Maiden’s Tower reopens following renovation

Maiden’s Tower reopens following renovation

Maiden’s Tower reopens following renovation

The Maiden’s Tower, one of the symbolic buildings of Istanbul, reopened on May 11 following a delay as the Feb. 6 earthquakes has prompted the team to carry out additional strengthening works.

“The Maiden’s Tower, which has been watched by Istanbulites from Istanbul until now, will now serve as a memorial museum where Istanbul can be watched to the fullest,” read a statement issued by the Culture and Tourism Ministry.

The tower was restored faithfully to its original state as it was freed from the additions added later and not suitable for its character, the statement said.

The renovation team used the plan of a restoration process carried out during the reign of Ottoman sultan Mahmut II as a basis, benefiting from drawings of the time.

The consolidation and strengthening works and the stake operation around the platform, which were carried out as extra precautions against a possible earthquake, was the main reason for the two-month delay, the ministry said earlier.

The megacity that last suffered heavy damage from earthquakes in 1999 is on edge, according to the repeated warnings by experts about the expected quake with a magnitude of 7.0 or higher.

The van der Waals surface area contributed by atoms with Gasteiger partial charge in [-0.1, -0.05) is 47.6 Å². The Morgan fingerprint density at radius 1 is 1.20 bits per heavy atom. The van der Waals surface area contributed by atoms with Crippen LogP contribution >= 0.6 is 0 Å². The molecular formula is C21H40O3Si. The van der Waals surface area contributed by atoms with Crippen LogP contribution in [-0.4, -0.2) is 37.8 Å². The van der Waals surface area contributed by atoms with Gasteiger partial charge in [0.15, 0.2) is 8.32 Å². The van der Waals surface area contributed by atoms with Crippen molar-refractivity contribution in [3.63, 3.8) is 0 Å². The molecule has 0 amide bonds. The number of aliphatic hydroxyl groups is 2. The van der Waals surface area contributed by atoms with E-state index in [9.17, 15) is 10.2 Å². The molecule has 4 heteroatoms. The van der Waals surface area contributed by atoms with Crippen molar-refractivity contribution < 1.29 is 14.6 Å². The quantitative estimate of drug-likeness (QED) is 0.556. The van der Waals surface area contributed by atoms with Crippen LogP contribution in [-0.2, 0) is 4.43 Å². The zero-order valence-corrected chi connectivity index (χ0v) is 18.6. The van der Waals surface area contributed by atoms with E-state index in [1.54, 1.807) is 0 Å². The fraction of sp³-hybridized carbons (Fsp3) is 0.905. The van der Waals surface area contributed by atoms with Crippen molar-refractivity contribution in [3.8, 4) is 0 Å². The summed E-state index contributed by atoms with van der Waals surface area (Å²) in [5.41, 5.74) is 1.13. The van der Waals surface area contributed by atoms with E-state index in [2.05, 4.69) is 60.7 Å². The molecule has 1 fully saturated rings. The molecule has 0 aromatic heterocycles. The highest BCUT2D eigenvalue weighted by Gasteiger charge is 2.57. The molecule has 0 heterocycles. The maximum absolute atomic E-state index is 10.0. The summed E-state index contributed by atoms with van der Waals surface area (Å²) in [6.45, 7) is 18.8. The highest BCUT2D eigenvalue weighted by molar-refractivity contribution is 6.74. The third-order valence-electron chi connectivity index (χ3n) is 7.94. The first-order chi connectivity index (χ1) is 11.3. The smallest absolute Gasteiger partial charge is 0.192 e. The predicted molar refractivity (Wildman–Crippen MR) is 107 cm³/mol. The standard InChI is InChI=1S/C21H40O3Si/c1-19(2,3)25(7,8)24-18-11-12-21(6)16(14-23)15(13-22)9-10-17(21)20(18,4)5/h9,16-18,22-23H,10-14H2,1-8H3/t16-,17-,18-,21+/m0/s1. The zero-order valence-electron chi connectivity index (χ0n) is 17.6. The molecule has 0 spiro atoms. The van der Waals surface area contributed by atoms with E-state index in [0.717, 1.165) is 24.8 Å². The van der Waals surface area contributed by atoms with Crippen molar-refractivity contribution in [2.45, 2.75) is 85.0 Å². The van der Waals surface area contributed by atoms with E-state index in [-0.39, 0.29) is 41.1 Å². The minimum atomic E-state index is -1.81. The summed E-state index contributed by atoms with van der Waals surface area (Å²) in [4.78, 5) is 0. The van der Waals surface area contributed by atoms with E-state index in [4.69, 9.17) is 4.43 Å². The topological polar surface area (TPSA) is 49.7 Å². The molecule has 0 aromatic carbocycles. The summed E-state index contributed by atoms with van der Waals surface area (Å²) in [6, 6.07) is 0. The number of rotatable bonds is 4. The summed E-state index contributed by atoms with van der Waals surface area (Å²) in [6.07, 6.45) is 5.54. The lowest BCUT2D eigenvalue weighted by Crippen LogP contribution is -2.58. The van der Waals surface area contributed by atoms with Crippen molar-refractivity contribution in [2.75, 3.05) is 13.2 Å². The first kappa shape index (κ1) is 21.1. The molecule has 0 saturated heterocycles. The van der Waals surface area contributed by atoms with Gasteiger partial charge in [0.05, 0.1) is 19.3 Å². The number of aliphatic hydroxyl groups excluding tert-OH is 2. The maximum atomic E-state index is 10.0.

Officials say the change in the tower does not only constitute physical appearance and strengthening efforts, but a cultural use of the tower will also be promoted rather than a commercial purpose.

As part of the plans for the tower to become a center of attraction again, a light and sound show describing its mythic love with iconic Galata Tower was also designed. The show, which is planned to be repeated every evening, will be held for the first time late on May 11.

Though each of them has numerous stories of its own, a legend has it that the two towers in love can’t reunite due to the Bosphorus between them.

When legendary Ottoman aviator Hezarfen Ahmet Çelebi climbed the Galata Tower for his flight with wooden wings, the tower begs him to deliver the letters it has written to the Maiden’s Tower for centuries. He carries the letters to the opposite shore when he manages to fly and both towers become sure of each other’s feelings.

Even though they never meet, the legend has been an inspiration for generations and for Istanbul.

The Maiden’s Tower has a history dating back to 24 B.C. It was destroyed in an earthquake in 1509 and rebuilt. Restored by Mahmut II in 1832, the tower was last renovated in 2000 and was turned into a restaurant.

Galata Tower, one of the highest and oldest towers of Istanbul, was built in the 14th century by the Genoese colony as part of the defense wall surrounding their district in Beyoğlu, directly opposite to ancient Constantinople.

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